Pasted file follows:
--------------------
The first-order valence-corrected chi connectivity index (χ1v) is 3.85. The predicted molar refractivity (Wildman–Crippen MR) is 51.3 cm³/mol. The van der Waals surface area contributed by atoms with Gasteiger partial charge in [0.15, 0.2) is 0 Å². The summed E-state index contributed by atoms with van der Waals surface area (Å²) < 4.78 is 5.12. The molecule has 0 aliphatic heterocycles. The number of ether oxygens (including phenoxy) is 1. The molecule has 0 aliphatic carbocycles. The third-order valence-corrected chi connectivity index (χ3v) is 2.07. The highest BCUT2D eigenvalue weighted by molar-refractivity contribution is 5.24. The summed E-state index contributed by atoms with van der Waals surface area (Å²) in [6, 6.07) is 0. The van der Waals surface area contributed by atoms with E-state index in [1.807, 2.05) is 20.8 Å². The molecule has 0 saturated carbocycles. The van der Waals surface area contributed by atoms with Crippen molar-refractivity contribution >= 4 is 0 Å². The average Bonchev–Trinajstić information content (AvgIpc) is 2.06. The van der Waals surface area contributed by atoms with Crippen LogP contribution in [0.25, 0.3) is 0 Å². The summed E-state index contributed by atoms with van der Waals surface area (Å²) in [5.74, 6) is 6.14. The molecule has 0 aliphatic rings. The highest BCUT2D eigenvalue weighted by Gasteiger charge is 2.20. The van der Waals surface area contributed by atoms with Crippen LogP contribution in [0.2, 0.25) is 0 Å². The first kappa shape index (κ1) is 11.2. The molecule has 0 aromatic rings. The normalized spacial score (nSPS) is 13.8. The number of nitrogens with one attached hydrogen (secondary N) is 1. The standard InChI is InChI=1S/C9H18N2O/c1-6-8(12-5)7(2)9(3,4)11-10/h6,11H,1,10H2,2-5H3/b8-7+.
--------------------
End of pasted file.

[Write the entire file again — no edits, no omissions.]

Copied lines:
The first-order valence-corrected chi connectivity index (χ1v) is 3.85. The predicted molar refractivity (Wildman–Crippen MR) is 51.3 cm³/mol. The van der Waals surface area contributed by atoms with Gasteiger partial charge in [0.15, 0.2) is 0 Å². The summed E-state index contributed by atoms with van der Waals surface area (Å²) < 4.78 is 5.12. The molecule has 0 aliphatic heterocycles. The number of ether oxygens (including phenoxy) is 1. The molecule has 0 aliphatic carbocycles. The third-order valence-corrected chi connectivity index (χ3v) is 2.07. The highest BCUT2D eigenvalue weighted by molar-refractivity contribution is 5.24. The summed E-state index contributed by atoms with van der Waals surface area (Å²) in [6, 6.07) is 0. The van der Waals surface area contributed by atoms with E-state index in [1.807, 2.05) is 20.8 Å². The molecule has 0 saturated carbocycles. The van der Waals surface area contributed by atoms with Crippen molar-refractivity contribution >= 4 is 0 Å². The average Bonchev–Trinajstić information content (AvgIpc) is 2.06. The van der Waals surface area contributed by atoms with Crippen LogP contribution in [0.25, 0.3) is 0 Å². The summed E-state index contributed by atoms with van der Waals surface area (Å²) in [5.74, 6) is 6.14. The molecule has 0 aliphatic rings. The highest BCUT2D eigenvalue weighted by Gasteiger charge is 2.20. The van der Waals surface area contributed by atoms with Crippen LogP contribution in [0.2, 0.25) is 0 Å². The first kappa shape index (κ1) is 11.2. The molecule has 0 aromatic rings. The normalized spacial score (nSPS) is 13.8. The number of nitrogens with one attached hydrogen (secondary N) is 1. The standard InChI is InChI=1S/C9H18N2O/c1-6-8(12-5)7(2)9(3,4)11-10/h6,11H,1,10H2,2-5H3/b8-7+.